Some years ago when I was a graduate student in the Cauller NeuroEngineering Lab, I noticed that something seemed to be amiss. There was a broken flask on the floor and I thought I might have possibly heard something even though I was alone. I put it out of my mind and left.
I returned to the lab a day or two later and I was working quietly when suddenly an escaped lab rat started moving about on the lab bench. The poor thing must have been running around loose in the lab for at least a couple of days as the lab had been mostly absent recently due to a school holiday or break. As a part-time student in the lab focusing primarily on software, I had no previous experience with handling lab rats but I thought I might put this one back in its cage by myself.
Figuring that it was probably hungry, I put some pellets out on the lab bench and when it started to nibble at them I grabbed it with my hand from behind. The rat twisted its head around and gave me a severe bite to one of my fingers. Instantly I thought of at least three key mistakes that I had just made.
I did not release the rat immediately because the damage was already done and I thought I could finish my objective quickly. I transferred the rat from my wounded right hand to the left as I quickly walked to the cage, careful to hold the rat firmly without putting too much pressure on its small body. I then received an even more severe bite to the tip of my left forefinger.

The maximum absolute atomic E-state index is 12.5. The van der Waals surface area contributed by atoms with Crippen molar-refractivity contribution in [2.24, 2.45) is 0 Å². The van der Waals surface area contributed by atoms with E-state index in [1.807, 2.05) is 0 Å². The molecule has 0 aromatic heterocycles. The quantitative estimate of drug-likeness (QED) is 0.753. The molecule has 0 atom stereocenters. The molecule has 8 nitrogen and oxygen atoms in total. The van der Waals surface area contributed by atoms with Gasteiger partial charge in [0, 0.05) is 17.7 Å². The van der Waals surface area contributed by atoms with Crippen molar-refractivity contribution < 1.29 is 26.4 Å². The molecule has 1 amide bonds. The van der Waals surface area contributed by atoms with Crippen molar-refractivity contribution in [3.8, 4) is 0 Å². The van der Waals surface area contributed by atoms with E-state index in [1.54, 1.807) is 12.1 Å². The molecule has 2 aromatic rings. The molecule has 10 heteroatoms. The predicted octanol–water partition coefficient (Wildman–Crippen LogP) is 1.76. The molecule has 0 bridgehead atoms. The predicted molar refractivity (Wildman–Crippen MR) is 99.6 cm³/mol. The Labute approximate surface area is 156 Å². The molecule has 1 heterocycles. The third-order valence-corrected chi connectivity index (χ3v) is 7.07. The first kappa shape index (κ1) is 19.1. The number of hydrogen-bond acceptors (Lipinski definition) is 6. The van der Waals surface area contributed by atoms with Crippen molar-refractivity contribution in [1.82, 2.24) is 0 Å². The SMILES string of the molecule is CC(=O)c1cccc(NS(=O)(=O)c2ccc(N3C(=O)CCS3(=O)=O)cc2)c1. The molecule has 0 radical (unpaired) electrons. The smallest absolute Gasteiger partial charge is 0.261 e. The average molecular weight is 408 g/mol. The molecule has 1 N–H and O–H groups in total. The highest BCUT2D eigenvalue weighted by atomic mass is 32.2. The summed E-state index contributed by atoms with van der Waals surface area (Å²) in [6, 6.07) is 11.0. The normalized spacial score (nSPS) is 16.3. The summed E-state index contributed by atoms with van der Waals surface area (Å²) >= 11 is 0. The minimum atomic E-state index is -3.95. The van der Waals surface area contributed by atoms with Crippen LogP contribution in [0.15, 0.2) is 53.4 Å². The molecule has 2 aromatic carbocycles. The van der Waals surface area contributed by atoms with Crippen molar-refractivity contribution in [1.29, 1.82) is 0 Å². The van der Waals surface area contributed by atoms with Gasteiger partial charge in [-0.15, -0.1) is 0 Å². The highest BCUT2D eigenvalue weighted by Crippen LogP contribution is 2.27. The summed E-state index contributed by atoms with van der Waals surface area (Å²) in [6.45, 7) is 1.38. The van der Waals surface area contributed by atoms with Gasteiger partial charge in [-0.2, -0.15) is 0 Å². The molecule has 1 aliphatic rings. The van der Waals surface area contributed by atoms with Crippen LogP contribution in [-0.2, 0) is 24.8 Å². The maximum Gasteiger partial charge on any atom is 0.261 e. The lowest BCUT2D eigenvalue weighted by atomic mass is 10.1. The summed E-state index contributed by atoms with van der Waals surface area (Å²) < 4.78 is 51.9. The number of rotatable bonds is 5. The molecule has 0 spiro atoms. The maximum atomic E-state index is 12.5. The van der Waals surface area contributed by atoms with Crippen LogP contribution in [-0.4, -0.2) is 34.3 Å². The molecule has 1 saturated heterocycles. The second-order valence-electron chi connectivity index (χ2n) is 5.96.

I held on and was able to get the rat into the cage. A student in the adjacent lab treated my wounds and I was reassured by the other students that lab rats are extremely clean animals so I had nothing to fear. They were, of course, quite right as the only long-term consequence was a small scar which is barely perceptible today.
When I reported the incident to Dr. Cauller, he was somewhat surprised as lab rats tended to be docile based on his many years of experience in handling them. He put his hand in the cage and the rat lunged to bite at it. He had only exposed the flat of his hand toward the rat so the teeth could not get a grip.
Dr. Cauller then stated to me that lab rats can sometimes turn feral if on their own for awhile without human supervision. Furthermore, this one appeared to have some bruising on its tail, suggesting a possible explanation for its unusual behavior. He told me he would have to put this animal down as it was now too aggressive to be around students.
I think there are several lessons to be learned from this. To bring out one in particular, I want to emphasize the part of my story in which I optimistically transferred the rat from one hand to the other after receiving the first painful bite. I think that this says something about me, both good and bad, which I will have to consider.